As for plot, when Kullervo’s father is killed, he and his sister are taken in by the killer (Kullervo’s uncle) and mightily abused. When his uncle worries Kullervo might be a threat, he tries to kill him but, thanks to some magic hair from a magic talking hound named Musti, Kullervo survives all three attempts, only to be sold into slavery. When he is abused there by his master’s wife, he kills her (actually, he has a pack of wolves and bear tear her apart) and heads back home, after being gone for years. On the way he runs into a fair maiden, abducts her, eventually wins her over, and the two live together as lovers for a while until it is revealed that she is actually his sister. She kills herself, he goes home and kills everyone there, and then he turns his sword (who tells him he’s pleased to drink his blood) upon himself.
There’s absolutely a tragic drive to The Story of Kullervo, even if the narrative structure and style is rough going. But of more interest probably are the many connections to the Turin story, such as that talking sword. The notes are also fascinating in how they depict Tolkien already in the process of turning already-existent myths to his own ends, changing and shaping them to fit his desires. The addition of the hound Musti (think great hounds of Celtic myth and guardians of the underworld rather than talking dog) is one such example, as is making the sister Kullervo’s twin and naming her “Weeping.” Those interested in the writer’s craft will also enjoy the few pages of synopsis notes that show Tolkien working through various alternative endings and plots.
The two included lectures (really two versions of a single lecture on the Kalevala) are interesting both in how they offer up themes and topics Tolkien will revisit in his later fiction and for Tolkien’s views on not just the Kalevala but myth and legend in general. Written as lectures, these are not overly academic, and any points (not many) that may fly past the non-scholar are lucidly and concisely explained in Flieger’s notes that follow. And it’s hard not to get caught up in Tolkien’s enthusiasm as he describes how:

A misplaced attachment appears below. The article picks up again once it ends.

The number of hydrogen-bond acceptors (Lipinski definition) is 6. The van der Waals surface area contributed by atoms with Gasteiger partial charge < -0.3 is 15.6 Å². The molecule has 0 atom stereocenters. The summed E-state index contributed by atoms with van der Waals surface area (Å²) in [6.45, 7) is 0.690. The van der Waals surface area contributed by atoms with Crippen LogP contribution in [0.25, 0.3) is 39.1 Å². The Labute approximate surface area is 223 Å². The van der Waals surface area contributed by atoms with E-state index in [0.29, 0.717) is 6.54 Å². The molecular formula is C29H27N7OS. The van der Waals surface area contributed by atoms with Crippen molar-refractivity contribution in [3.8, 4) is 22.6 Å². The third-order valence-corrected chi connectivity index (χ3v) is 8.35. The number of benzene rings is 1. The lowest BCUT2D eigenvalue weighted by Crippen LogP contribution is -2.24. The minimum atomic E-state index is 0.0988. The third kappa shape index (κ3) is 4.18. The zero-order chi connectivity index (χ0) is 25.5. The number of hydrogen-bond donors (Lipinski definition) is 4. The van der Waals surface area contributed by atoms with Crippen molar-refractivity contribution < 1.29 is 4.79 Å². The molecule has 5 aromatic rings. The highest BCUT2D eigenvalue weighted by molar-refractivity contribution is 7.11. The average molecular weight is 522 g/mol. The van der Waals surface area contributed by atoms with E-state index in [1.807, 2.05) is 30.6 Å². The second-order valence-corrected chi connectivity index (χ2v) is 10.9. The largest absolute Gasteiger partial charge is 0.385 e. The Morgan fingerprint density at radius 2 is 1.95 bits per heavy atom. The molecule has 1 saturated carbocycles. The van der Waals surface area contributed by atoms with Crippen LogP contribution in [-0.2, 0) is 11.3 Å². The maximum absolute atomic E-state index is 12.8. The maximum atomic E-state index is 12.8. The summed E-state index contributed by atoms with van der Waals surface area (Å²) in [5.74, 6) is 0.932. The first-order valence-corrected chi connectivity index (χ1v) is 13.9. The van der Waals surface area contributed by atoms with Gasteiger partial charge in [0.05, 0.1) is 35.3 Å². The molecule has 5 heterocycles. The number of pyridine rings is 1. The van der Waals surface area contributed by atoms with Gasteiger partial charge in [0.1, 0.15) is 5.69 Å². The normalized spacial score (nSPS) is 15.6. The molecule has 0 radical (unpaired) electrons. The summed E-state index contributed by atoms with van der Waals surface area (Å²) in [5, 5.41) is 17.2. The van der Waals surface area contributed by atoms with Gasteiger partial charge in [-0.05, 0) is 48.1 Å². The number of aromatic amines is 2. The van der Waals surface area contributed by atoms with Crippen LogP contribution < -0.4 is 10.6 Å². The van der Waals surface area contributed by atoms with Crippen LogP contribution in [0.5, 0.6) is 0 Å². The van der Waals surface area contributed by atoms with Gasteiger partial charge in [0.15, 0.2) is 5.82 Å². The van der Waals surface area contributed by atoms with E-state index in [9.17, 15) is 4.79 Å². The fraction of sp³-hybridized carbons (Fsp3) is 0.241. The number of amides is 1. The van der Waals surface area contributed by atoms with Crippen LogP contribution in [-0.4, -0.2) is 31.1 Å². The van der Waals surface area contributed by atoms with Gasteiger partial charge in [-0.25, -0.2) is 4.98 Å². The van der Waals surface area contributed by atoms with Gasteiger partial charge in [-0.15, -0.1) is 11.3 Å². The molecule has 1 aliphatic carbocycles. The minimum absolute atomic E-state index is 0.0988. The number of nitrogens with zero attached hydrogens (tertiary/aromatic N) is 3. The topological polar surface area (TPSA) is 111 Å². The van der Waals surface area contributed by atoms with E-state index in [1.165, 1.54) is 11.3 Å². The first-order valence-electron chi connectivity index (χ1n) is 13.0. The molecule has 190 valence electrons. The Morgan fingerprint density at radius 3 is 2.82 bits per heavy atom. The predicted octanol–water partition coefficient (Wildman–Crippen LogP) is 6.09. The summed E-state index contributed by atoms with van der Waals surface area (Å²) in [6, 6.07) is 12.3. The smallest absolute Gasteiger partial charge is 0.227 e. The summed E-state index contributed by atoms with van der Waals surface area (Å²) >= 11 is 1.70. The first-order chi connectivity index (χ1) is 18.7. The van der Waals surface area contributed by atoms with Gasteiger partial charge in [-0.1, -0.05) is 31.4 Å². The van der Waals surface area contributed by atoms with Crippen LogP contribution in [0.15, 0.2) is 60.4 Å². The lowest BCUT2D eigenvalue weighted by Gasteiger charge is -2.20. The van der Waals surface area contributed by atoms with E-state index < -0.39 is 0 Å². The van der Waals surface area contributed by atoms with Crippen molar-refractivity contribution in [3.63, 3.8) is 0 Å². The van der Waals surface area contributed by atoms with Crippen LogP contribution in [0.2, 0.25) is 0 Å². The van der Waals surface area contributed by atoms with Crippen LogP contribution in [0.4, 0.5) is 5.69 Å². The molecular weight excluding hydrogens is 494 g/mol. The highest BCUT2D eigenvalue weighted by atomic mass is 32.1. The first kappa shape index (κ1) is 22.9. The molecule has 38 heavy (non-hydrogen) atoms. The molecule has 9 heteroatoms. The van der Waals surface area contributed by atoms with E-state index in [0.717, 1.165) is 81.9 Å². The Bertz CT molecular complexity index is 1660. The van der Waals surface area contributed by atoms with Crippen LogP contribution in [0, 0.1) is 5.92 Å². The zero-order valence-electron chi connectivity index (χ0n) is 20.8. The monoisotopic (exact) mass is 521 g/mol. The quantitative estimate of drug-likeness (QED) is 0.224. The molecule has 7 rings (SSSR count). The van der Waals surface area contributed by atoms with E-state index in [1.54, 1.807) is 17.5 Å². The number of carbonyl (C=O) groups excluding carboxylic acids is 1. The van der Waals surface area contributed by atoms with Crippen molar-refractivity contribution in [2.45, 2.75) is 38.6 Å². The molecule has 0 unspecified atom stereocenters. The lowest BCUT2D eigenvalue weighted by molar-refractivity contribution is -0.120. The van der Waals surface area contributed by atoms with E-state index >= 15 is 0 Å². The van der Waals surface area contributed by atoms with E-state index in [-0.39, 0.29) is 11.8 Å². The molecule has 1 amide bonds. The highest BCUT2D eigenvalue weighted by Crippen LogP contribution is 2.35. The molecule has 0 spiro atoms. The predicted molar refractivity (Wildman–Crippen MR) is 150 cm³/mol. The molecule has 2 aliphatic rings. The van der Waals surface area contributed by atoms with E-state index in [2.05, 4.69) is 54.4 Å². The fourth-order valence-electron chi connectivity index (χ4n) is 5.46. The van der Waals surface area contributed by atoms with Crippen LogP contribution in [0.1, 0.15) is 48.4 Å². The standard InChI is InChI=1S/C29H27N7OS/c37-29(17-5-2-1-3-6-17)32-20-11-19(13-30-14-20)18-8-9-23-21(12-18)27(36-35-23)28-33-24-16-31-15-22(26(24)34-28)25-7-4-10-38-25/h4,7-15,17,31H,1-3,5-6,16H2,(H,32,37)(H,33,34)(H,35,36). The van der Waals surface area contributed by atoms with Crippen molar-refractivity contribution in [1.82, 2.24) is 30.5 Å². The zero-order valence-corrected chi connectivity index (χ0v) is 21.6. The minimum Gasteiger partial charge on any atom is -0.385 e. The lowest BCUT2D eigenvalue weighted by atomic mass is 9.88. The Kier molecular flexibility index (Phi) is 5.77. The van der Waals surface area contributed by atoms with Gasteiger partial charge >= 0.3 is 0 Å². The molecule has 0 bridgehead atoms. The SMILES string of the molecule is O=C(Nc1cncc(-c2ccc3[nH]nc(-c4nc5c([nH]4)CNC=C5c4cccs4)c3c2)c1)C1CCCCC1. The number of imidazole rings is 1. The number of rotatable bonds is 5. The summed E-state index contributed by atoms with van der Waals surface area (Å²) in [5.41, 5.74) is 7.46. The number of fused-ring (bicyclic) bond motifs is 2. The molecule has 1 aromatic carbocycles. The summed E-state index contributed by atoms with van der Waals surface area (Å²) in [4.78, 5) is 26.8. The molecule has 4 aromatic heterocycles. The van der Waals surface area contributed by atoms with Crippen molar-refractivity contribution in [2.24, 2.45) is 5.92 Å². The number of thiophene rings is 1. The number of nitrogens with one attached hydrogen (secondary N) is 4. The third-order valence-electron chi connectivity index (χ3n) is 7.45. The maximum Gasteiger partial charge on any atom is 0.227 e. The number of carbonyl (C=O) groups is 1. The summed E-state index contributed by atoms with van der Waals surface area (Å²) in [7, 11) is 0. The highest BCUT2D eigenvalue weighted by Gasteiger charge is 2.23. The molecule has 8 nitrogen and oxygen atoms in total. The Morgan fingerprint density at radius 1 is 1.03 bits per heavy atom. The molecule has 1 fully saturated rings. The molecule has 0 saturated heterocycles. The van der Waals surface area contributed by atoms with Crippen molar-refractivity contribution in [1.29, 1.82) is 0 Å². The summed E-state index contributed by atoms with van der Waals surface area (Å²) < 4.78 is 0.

In the Kalevala, there is often no attempt at even the limited plausibility of the fairy-tale, no cunning concealment of the impossible — only the child’s delight in saying that he has cut down a million trees… Its delight depends on the dawning perception of the limits of ordinary human possibility and at the same time of the limitless power of movement and of creation of the human fancy and imagination.
Finally, after Tolkien’s lectures is an insightful essay by Flieger taking a closer look at what of the original Finnish tale Tolkien chose to keep and what to discard and thus tracing how “The Story of Kullervo was an essential step on Tolkien’s road from adaptation to invention that resulted in The Silmarillion.”
The Story of Kullervo is not a work to pick up for itself, as might be said, say, of Tolkien’s Beowulf or The Legend of Sigurd and Gudrun, each of which stand on their own as decent reads. Personally I found the hints of what was to come with The Silmarillion and Flieger’s essay fascinating, and thoroughly enjoyed Tolkien’s lectures. But my guess is this book is really of interest only to diehard Tolkien fans who aren’t so much looking for a story as for the path to a story. If that description fits you, then this is a book you’ll want to pick up since the source influence is so clear and because Flieger’s notes and essays are so good in tracing that path. If you’re not a diehard or completist, you won’t be missing much by passing on The Story of Kullervo and choosing to reread THE LORD OF THE RINGS instead.